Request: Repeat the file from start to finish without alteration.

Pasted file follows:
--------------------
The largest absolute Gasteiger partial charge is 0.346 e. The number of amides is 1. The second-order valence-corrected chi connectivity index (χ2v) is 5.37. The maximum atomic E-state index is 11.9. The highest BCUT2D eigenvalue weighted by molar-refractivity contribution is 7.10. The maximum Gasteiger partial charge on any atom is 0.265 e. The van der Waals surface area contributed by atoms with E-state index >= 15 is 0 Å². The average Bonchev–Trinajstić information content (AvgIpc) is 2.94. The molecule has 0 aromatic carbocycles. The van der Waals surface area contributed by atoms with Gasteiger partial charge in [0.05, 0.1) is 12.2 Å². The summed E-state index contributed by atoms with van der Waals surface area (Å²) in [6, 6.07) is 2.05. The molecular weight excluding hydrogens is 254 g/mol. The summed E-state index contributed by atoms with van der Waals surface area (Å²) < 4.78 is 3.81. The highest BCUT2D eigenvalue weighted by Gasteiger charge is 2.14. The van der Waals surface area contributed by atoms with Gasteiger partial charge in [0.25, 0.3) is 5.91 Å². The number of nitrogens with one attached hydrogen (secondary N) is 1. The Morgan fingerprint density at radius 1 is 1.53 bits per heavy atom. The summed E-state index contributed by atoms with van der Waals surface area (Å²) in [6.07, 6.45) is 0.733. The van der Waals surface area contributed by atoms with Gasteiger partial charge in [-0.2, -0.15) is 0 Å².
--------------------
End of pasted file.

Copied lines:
The largest absolute Gasteiger partial charge is 0.346 e. The number of amides is 1. The second-order valence-corrected chi connectivity index (χ2v) is 5.37. The maximum atomic E-state index is 11.9. The highest BCUT2D eigenvalue weighted by molar-refractivity contribution is 7.10. The maximum Gasteiger partial charge on any atom is 0.265 e. The van der Waals surface area contributed by atoms with E-state index >= 15 is 0 Å². The average Bonchev–Trinajstić information content (AvgIpc) is 2.94. The molecule has 0 aromatic carbocycles. The van der Waals surface area contributed by atoms with Gasteiger partial charge in [0.05, 0.1) is 12.2 Å². The summed E-state index contributed by atoms with van der Waals surface area (Å²) in [6, 6.07) is 2.05. The molecular weight excluding hydrogens is 254 g/mol. The summed E-state index contributed by atoms with van der Waals surface area (Å²) < 4.78 is 3.81. The highest BCUT2D eigenvalue weighted by Gasteiger charge is 2.14. The van der Waals surface area contributed by atoms with Gasteiger partial charge in [0.25, 0.3) is 5.91 Å². The number of nitrogens with one attached hydrogen (secondary N) is 1. The Morgan fingerprint density at radius 1 is 1.53 bits per heavy atom. The summed E-state index contributed by atoms with van der Waals surface area (Å²) in [6.07, 6.45) is 0.733. The van der Waals surface area contributed by atoms with Gasteiger partial charge in [-0.2, -0.15) is 0 Å².